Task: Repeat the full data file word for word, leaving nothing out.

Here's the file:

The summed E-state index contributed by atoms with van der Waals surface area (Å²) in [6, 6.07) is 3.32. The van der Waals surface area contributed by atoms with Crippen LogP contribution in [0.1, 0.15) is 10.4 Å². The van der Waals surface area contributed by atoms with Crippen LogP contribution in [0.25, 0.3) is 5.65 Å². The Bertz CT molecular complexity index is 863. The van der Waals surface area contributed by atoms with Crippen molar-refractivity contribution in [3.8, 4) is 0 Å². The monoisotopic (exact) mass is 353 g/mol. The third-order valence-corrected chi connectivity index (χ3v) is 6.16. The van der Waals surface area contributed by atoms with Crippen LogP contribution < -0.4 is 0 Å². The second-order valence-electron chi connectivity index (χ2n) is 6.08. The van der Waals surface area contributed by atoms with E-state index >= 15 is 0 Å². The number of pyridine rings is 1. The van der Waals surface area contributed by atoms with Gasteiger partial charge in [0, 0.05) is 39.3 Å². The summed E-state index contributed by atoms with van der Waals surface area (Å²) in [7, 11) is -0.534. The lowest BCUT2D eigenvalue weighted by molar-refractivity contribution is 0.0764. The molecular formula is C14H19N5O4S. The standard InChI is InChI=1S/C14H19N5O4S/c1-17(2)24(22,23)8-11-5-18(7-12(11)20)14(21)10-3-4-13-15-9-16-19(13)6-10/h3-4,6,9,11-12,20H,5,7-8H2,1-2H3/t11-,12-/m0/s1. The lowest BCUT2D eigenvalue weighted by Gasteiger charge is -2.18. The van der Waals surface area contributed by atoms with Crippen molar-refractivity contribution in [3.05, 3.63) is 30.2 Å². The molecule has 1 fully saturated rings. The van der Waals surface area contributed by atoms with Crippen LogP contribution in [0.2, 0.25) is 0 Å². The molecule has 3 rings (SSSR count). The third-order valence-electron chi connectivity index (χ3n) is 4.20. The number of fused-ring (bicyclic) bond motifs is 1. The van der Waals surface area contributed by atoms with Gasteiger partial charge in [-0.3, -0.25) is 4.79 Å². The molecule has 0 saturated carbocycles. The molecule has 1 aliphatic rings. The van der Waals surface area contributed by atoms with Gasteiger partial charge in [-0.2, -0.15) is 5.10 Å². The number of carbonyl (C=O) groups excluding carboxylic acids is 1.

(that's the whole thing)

The summed E-state index contributed by atoms with van der Waals surface area (Å²) in [6, 6.07) is 3.32. The van der Waals surface area contributed by atoms with Crippen LogP contribution in [0.1, 0.15) is 10.4 Å². The van der Waals surface area contributed by atoms with Crippen LogP contribution in [0.25, 0.3) is 5.65 Å². The Bertz CT molecular complexity index is 863. The van der Waals surface area contributed by atoms with Crippen molar-refractivity contribution in [3.8, 4) is 0 Å². The monoisotopic (exact) mass is 353 g/mol. The third-order valence-corrected chi connectivity index (χ3v) is 6.16. The van der Waals surface area contributed by atoms with Crippen LogP contribution < -0.4 is 0 Å². The second-order valence-electron chi connectivity index (χ2n) is 6.08. The van der Waals surface area contributed by atoms with E-state index >= 15 is 0 Å². The number of pyridine rings is 1. The van der Waals surface area contributed by atoms with Gasteiger partial charge in [0, 0.05) is 39.3 Å². The summed E-state index contributed by atoms with van der Waals surface area (Å²) in [7, 11) is -0.534. The lowest BCUT2D eigenvalue weighted by molar-refractivity contribution is 0.0764. The molecular formula is C14H19N5O4S. The standard InChI is InChI=1S/C14H19N5O4S/c1-17(2)24(22,23)8-11-5-18(7-12(11)20)14(21)10-3-4-13-15-9-16-19(13)6-10/h3-4,6,9,11-12,20H,5,7-8H2,1-2H3/t11-,12-/m0/s1. The lowest BCUT2D eigenvalue weighted by Gasteiger charge is -2.18. The van der Waals surface area contributed by atoms with Crippen molar-refractivity contribution in [3.05, 3.63) is 30.2 Å². The molecule has 1 fully saturated rings. The van der Waals surface area contributed by atoms with Crippen LogP contribution in [0.2, 0.25) is 0 Å². The molecule has 3 rings (SSSR count). The third-order valence-electron chi connectivity index (χ3n) is 4.20. The number of fused-ring (bicyclic) bond motifs is 1. The van der Waals surface area contributed by atoms with Gasteiger partial charge in [-0.3, -0.25) is 4.79 Å². The molecule has 0 saturated carbocycles. The molecule has 1 aliphatic rings. The van der Waals surface area contributed by atoms with Gasteiger partial charge in [-0.2, -0.15) is 5.10 Å². The number of carbonyl (C=O) groups excluding carboxylic acids is 1.